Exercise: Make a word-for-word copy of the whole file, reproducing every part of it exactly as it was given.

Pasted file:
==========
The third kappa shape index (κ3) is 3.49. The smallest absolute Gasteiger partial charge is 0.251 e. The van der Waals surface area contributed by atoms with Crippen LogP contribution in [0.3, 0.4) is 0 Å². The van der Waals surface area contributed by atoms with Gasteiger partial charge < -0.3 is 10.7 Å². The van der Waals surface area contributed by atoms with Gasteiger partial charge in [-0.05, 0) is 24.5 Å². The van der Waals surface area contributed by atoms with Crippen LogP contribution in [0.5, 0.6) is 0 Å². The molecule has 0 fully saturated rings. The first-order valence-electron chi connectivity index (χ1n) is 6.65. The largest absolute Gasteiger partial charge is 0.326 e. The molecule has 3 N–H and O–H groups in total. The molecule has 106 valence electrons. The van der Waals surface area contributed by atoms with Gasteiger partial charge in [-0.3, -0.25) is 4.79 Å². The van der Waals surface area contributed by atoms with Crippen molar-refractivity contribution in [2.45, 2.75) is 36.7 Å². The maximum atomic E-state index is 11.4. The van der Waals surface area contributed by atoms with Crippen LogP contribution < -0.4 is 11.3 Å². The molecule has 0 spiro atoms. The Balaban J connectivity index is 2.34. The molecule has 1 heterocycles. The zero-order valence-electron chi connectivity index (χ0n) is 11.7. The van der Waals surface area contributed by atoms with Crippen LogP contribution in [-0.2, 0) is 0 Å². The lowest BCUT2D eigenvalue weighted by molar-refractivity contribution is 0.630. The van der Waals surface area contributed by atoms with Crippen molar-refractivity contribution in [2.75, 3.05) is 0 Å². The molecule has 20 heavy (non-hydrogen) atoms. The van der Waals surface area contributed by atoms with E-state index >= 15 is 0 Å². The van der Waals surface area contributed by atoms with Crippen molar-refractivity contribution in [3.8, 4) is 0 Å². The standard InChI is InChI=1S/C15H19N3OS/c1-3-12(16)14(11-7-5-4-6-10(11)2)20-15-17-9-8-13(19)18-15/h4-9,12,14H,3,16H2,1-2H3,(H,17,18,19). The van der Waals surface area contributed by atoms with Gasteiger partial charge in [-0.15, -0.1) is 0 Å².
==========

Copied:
The third kappa shape index (κ3) is 3.49. The smallest absolute Gasteiger partial charge is 0.251 e. The van der Waals surface area contributed by atoms with Crippen LogP contribution in [0.3, 0.4) is 0 Å². The van der Waals surface area contributed by atoms with Gasteiger partial charge < -0.3 is 10.7 Å². The van der Waals surface area contributed by atoms with Gasteiger partial charge in [-0.05, 0) is 24.5 Å². The van der Waals surface area contributed by atoms with Crippen LogP contribution in [0.5, 0.6) is 0 Å². The molecule has 0 fully saturated rings. The first-order valence-electron chi connectivity index (χ1n) is 6.65. The largest absolute Gasteiger partial charge is 0.326 e. The molecule has 3 N–H and O–H groups in total. The molecule has 106 valence electrons. The van der Waals surface area contributed by atoms with Gasteiger partial charge in [-0.3, -0.25) is 4.79 Å². The van der Waals surface area contributed by atoms with Crippen molar-refractivity contribution in [2.45, 2.75) is 36.7 Å². The maximum atomic E-state index is 11.4. The van der Waals surface area contributed by atoms with Crippen LogP contribution < -0.4 is 11.3 Å². The molecule has 0 spiro atoms. The Balaban J connectivity index is 2.34. The molecule has 1 heterocycles. The zero-order valence-electron chi connectivity index (χ0n) is 11.7. The van der Waals surface area contributed by atoms with Crippen LogP contribution in [-0.2, 0) is 0 Å². The lowest BCUT2D eigenvalue weighted by molar-refractivity contribution is 0.630. The van der Waals surface area contributed by atoms with Crippen molar-refractivity contribution in [2.75, 3.05) is 0 Å². The molecule has 20 heavy (non-hydrogen) atoms. The van der Waals surface area contributed by atoms with E-state index >= 15 is 0 Å². The van der Waals surface area contributed by atoms with Crippen molar-refractivity contribution in [3.8, 4) is 0 Å². The standard InChI is InChI=1S/C15H19N3OS/c1-3-12(16)14(11-7-5-4-6-10(11)2)20-15-17-9-8-13(19)18-15/h4-9,12,14H,3,16H2,1-2H3,(H,17,18,19). The van der Waals surface area contributed by atoms with Gasteiger partial charge in [-0.15, -0.1) is 0 Å².